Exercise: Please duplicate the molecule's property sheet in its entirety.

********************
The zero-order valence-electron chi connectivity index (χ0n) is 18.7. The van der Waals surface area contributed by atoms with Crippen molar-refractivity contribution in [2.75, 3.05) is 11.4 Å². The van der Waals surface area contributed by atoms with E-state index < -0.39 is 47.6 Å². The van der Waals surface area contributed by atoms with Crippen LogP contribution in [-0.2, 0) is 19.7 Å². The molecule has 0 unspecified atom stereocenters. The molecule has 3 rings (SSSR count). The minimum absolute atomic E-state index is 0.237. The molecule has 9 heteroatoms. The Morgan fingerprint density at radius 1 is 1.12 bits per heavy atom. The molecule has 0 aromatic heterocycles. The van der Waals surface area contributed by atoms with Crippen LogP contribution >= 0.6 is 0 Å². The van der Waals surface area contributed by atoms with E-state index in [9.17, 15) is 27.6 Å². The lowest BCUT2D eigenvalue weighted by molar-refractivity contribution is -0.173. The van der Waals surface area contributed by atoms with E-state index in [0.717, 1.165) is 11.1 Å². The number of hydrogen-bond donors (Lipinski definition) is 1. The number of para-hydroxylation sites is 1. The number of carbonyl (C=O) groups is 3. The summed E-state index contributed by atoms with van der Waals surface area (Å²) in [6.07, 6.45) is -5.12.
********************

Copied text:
The zero-order valence-electron chi connectivity index (χ0n) is 18.7. The van der Waals surface area contributed by atoms with Crippen molar-refractivity contribution in [2.75, 3.05) is 11.4 Å². The van der Waals surface area contributed by atoms with E-state index < -0.39 is 47.6 Å². The van der Waals surface area contributed by atoms with Crippen LogP contribution in [-0.2, 0) is 19.7 Å². The molecule has 0 unspecified atom stereocenters. The molecule has 3 rings (SSSR count). The minimum absolute atomic E-state index is 0.237. The molecule has 9 heteroatoms. The Morgan fingerprint density at radius 1 is 1.12 bits per heavy atom. The molecule has 0 aromatic heterocycles. The van der Waals surface area contributed by atoms with Crippen LogP contribution >= 0.6 is 0 Å². The van der Waals surface area contributed by atoms with E-state index in [9.17, 15) is 27.6 Å². The lowest BCUT2D eigenvalue weighted by molar-refractivity contribution is -0.173. The van der Waals surface area contributed by atoms with E-state index in [0.717, 1.165) is 11.1 Å². The number of hydrogen-bond donors (Lipinski definition) is 1. The number of para-hydroxylation sites is 1. The number of carbonyl (C=O) groups is 3. The summed E-state index contributed by atoms with van der Waals surface area (Å²) in [6.07, 6.45) is -5.12.